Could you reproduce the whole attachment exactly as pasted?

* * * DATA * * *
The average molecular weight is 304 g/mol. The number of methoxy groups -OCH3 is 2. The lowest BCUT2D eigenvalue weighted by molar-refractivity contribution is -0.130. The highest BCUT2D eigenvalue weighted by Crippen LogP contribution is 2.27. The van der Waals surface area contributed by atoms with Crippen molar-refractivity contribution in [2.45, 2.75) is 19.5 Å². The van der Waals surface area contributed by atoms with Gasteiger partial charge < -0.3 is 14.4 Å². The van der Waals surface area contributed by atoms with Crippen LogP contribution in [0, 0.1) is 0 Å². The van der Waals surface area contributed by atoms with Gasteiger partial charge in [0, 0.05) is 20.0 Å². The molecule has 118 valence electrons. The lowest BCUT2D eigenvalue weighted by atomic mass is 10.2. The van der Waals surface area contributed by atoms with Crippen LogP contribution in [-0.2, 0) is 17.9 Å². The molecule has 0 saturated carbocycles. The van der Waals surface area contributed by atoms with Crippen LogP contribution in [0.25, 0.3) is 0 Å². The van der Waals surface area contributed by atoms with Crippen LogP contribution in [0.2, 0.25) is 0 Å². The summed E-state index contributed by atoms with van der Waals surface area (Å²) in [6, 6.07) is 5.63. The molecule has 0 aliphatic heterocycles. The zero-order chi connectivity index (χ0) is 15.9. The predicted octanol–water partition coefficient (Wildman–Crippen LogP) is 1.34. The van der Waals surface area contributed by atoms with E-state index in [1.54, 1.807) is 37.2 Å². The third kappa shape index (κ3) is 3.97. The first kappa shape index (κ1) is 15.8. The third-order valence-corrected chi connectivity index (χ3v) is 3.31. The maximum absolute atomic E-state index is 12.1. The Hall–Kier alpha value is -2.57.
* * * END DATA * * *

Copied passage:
The average molecular weight is 304 g/mol. The number of methoxy groups -OCH3 is 2. The lowest BCUT2D eigenvalue weighted by molar-refractivity contribution is -0.130. The highest BCUT2D eigenvalue weighted by Crippen LogP contribution is 2.27. The van der Waals surface area contributed by atoms with Crippen molar-refractivity contribution in [2.45, 2.75) is 19.5 Å². The van der Waals surface area contributed by atoms with Gasteiger partial charge < -0.3 is 14.4 Å². The van der Waals surface area contributed by atoms with Crippen LogP contribution in [0, 0.1) is 0 Å². The van der Waals surface area contributed by atoms with Gasteiger partial charge in [0, 0.05) is 20.0 Å². The molecule has 118 valence electrons. The lowest BCUT2D eigenvalue weighted by atomic mass is 10.2. The van der Waals surface area contributed by atoms with Crippen LogP contribution in [-0.2, 0) is 17.9 Å². The molecule has 0 saturated carbocycles. The van der Waals surface area contributed by atoms with Crippen LogP contribution in [0.25, 0.3) is 0 Å². The van der Waals surface area contributed by atoms with Crippen LogP contribution in [0.2, 0.25) is 0 Å². The summed E-state index contributed by atoms with van der Waals surface area (Å²) in [6, 6.07) is 5.63. The molecule has 0 aliphatic heterocycles. The zero-order chi connectivity index (χ0) is 15.9. The predicted octanol–water partition coefficient (Wildman–Crippen LogP) is 1.34. The van der Waals surface area contributed by atoms with E-state index in [1.54, 1.807) is 37.2 Å². The third kappa shape index (κ3) is 3.97. The first kappa shape index (κ1) is 15.8. The third-order valence-corrected chi connectivity index (χ3v) is 3.31. The maximum absolute atomic E-state index is 12.1. The Hall–Kier alpha value is -2.57.